Saying The Unsayable For Hypnotherapy Training
Today’s post has been on my mind for the past 18 months, I have not written it until now, because I fully expect a backlash from some in the profession, but having ranted about inadequacies in the profession now for over a year I think the time has come to get a few things off my chest.
First and foremost schools in general are not doing a good enough job training and graduating solid therapists. Yes, there are exceptions, but in reality the problem lies in two distinct areas. First training courses are too short and second trainers are not qualified to teach. The first issue is something the profession really needs to think about. How is it possible that people with approximately 450 hours of basic training of which 120 is face to face able to deal with many of the complex issues that they claim to treat in their marketing. The truth is it is not possible. The basic hypnotherapy training is a technician’s course not a practitioner’s course as it lacks many of the factors which will make a practitioner good at their work. I propose that all basic hypnotherapy diploma courses should be two years in length, 900 hours in total with at least 240 hours face to face tuition.
The time has come to stop believing that a person’s proprietary approach to therapy is the same as a genuine therapeutic philosophy. What I mean is approaches created by the owner of a school and given a whizzy or even a scientific name which it does not deserve. Or using a recognised therapeutic approach and hyphenating it with the word hypno, to make it sound more legitimate.
Often even the schools which claim to follow one school of thought or another, have no real idea of what the basis of the philosophy is and gives students the “Janet and John” version of it. This does not prepare a student to work with real people who are often in distress. Along with this is the vexed question of own therapy during training. Having trained both hypnotherapists and psychotherapists, I have come to the conclusion that own therapy is a must for good therapeutic practice in either discipline. I know this is not popular with my colleagues but there it is.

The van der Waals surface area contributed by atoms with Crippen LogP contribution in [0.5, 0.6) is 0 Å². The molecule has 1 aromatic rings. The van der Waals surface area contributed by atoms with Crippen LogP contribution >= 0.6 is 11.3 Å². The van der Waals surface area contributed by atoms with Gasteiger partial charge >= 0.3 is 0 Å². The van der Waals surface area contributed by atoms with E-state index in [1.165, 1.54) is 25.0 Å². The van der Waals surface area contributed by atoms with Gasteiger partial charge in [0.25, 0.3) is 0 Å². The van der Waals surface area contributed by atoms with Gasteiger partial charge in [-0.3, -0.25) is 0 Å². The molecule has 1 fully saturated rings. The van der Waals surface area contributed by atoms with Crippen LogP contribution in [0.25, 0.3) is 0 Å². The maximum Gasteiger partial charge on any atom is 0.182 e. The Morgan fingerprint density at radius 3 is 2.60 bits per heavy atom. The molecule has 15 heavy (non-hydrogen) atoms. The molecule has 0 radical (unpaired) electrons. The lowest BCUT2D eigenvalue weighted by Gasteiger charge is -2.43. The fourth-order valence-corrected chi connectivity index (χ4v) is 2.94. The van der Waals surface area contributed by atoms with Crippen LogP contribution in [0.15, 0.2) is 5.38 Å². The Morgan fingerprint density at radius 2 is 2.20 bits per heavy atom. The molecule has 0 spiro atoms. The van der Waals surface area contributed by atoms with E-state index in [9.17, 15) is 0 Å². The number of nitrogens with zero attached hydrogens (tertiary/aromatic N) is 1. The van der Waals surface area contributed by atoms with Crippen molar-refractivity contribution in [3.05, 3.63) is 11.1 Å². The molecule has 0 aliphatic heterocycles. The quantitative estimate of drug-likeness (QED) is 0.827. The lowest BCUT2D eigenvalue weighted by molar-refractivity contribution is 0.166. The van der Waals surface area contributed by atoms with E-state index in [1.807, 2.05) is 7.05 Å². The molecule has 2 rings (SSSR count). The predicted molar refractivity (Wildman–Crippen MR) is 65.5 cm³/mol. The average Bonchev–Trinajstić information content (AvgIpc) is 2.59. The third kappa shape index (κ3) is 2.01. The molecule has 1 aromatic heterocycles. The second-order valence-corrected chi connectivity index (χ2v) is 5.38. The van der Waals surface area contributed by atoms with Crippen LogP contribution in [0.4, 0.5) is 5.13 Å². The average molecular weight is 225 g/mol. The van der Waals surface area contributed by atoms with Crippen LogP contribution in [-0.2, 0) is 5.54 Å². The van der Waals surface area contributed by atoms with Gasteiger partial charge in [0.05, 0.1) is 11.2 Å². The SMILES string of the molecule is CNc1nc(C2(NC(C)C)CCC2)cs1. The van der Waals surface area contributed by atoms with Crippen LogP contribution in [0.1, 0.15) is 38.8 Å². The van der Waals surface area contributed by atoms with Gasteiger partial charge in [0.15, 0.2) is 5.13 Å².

My second and final point is that people teaching therapists are not qualified to do so. Just because you are good at something does not mean that you can teach it. Indeed, some of the best practitioners in the world are the lousiest teachers. I believe that for a school to be putting out graduates, the senior people in the organisation (eg Principal, Director of Training etc) should be qualified teachers of adults themselves. Again I know this is not popular, but we owe it to the profession and to the public to start making our trainings more legitimate and better organised and academically sound.
Ok folks, feel free to burn me in effigy.